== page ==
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Vision relies on the photochemical response of specialized cells in the retinas of the eyes to light stimuli. Aging-dependent or accidental loss of vision may involve damage to these retinal cells and their light-sensing proteins. Researchers are developing methods to manipulate the activity of specific cells, such as neurons, in living animal models to cure diseases attributed to the loss of cellular function. One such technique is optogenetics in which cells are genetically engineered to express light-sensitive proteins and react to light. However, though optogenetics has a huge potential, it is invasive and requires surgery to implant a fiber optic cable to deliver the light to the cells.

Recently a team of neuroscientists headed by Prof. Sreekanth H. Chalasani at The Salk Institute for Biological Studies, La Jolla, California, has developed a technique that they call ‘sonogenetics’ ultrasound to stimulate individual neuronal cells in nematode worms (C. elegans).  The technique relies on engineering brain cells expressing non-endogenous, touch-sensitive membrane ‘channel’ protein, which is responsive to ultrasonic pulse that results in switching on of neurons and downstream molecular signaling resulting in a mechano-sensory response.

Sonogenetics uses >20,000 Hz sound waves these are the same type of waves  used in medical sonograms instead of light. These ultrasound waves can even pass through bones and reach cells deep inside the tissue. One major caveat of using ultrasound has been that the minimum focal zone of the ultrasound is larger than an individual cell. As a result, the ultrasound wave stimulus can have a non-specific effect resulting in stimulation of a population of cells. In ‘sonogenetics’ ultrasound technique this problem was meticulously overcome first by using gas-filled microbubbles to amplify the waves and then by using genetically modified cells in worms, which are hypersensitive to the ultrasound. To generate these genetically modified cells, researchers added a membrane ion channel TRP-4 to the neurons of C. elegans.  The membrane ion channel opens up in response to the mechanical force of the ultrasound waves, which activates the cell. As a result, the genetically-modified nematodes on an agar plate responded to a pulse of ultrasound by changing their direction of movement on the plate.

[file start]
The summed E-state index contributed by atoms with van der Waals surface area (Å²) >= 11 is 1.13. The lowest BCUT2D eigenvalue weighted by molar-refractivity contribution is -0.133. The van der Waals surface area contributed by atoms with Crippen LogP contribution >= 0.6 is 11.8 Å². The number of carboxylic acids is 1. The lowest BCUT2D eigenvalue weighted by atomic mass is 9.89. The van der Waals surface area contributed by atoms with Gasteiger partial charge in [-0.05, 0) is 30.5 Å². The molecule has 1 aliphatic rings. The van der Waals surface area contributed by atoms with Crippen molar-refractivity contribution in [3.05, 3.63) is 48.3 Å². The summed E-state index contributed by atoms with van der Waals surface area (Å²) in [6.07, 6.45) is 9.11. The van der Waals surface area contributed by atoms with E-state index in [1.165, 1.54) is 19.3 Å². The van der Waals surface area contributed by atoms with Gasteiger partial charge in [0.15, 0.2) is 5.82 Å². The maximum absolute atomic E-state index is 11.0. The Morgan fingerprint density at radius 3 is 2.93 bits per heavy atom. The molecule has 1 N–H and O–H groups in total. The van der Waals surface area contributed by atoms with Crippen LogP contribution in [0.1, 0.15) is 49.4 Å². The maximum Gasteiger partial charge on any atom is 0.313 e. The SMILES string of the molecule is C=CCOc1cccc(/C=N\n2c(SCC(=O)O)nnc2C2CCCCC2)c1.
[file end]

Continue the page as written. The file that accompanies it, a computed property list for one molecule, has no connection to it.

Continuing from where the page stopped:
Authors hope that this technique can ultimately be used in humans. Authors are planning to test this in mice that do not endogenously produce TRP-4 channel, so there is a possibility of the protein behaving differently. Researchers believe that sonogenetics might have other applications to treat a range of neurological diseases.

Dr. Chalasani in a press interaction said, “It could be used as an alternative to deep brain stimulation, a new treatment that uses implanted electrodes in the brain to alleviate symptoms of patients suffering from Parkinson’s disease and other neurological disorders. The idea would be to deliver ultrasound-sensitive channel to the appropriate target safely – perhaps using a virus – then we could stimulate those targets without any surgery.”

For a long time, one of the biggest challenges in neuroscience has been to activate reliably individual neurons, which is confounded by the fact that it is even more tedious to do it when the target areas are in deeper brain regions. Sonogenetics uses ultrasound as an alternative to invasive methods in the form of a non-invasive trigger to activate specific, ultrasonically sensitized neurons.

It is yet to be seen if sonogenetics can be as effective in bedside care as it seems to be in bench-side research.

The video shows how the nematodes change direction the moment they are blasted with sonic pulses.